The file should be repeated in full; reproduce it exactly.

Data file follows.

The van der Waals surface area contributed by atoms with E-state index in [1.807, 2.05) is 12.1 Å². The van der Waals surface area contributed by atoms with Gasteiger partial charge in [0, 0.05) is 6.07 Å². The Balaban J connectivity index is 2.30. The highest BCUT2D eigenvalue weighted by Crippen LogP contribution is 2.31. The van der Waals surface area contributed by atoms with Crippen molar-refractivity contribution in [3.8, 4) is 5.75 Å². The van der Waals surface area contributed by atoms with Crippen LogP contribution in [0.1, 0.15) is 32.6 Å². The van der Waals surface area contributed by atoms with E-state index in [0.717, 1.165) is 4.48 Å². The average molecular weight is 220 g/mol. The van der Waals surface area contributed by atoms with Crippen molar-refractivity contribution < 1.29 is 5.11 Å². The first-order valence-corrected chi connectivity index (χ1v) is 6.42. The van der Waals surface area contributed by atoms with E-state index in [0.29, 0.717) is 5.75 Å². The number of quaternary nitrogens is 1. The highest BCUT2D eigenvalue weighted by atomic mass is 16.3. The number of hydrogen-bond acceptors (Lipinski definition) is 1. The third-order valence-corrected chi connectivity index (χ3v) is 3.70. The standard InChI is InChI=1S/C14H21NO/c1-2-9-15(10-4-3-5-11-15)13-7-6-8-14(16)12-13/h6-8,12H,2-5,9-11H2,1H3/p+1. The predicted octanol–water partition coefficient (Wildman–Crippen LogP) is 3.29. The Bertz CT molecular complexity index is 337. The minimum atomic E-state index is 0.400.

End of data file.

The van der Waals surface area contributed by atoms with E-state index in [1.807, 2.05) is 12.1 Å². The van der Waals surface area contributed by atoms with Gasteiger partial charge in [0, 0.05) is 6.07 Å². The Balaban J connectivity index is 2.30. The highest BCUT2D eigenvalue weighted by Crippen LogP contribution is 2.31. The van der Waals surface area contributed by atoms with Crippen molar-refractivity contribution in [3.8, 4) is 5.75 Å². The van der Waals surface area contributed by atoms with Crippen LogP contribution in [0.1, 0.15) is 32.6 Å². The van der Waals surface area contributed by atoms with E-state index in [0.717, 1.165) is 4.48 Å². The average molecular weight is 220 g/mol. The van der Waals surface area contributed by atoms with Crippen molar-refractivity contribution < 1.29 is 5.11 Å². The first-order valence-corrected chi connectivity index (χ1v) is 6.42. The van der Waals surface area contributed by atoms with E-state index in [0.29, 0.717) is 5.75 Å². The number of quaternary nitrogens is 1. The highest BCUT2D eigenvalue weighted by atomic mass is 16.3. The number of hydrogen-bond acceptors (Lipinski definition) is 1. The third-order valence-corrected chi connectivity index (χ3v) is 3.70. The standard InChI is InChI=1S/C14H21NO/c1-2-9-15(10-4-3-5-11-15)13-7-6-8-14(16)12-13/h6-8,12H,2-5,9-11H2,1H3/p+1. The predicted octanol–water partition coefficient (Wildman–Crippen LogP) is 3.29. The Bertz CT molecular complexity index is 337. The minimum atomic E-state index is 0.400.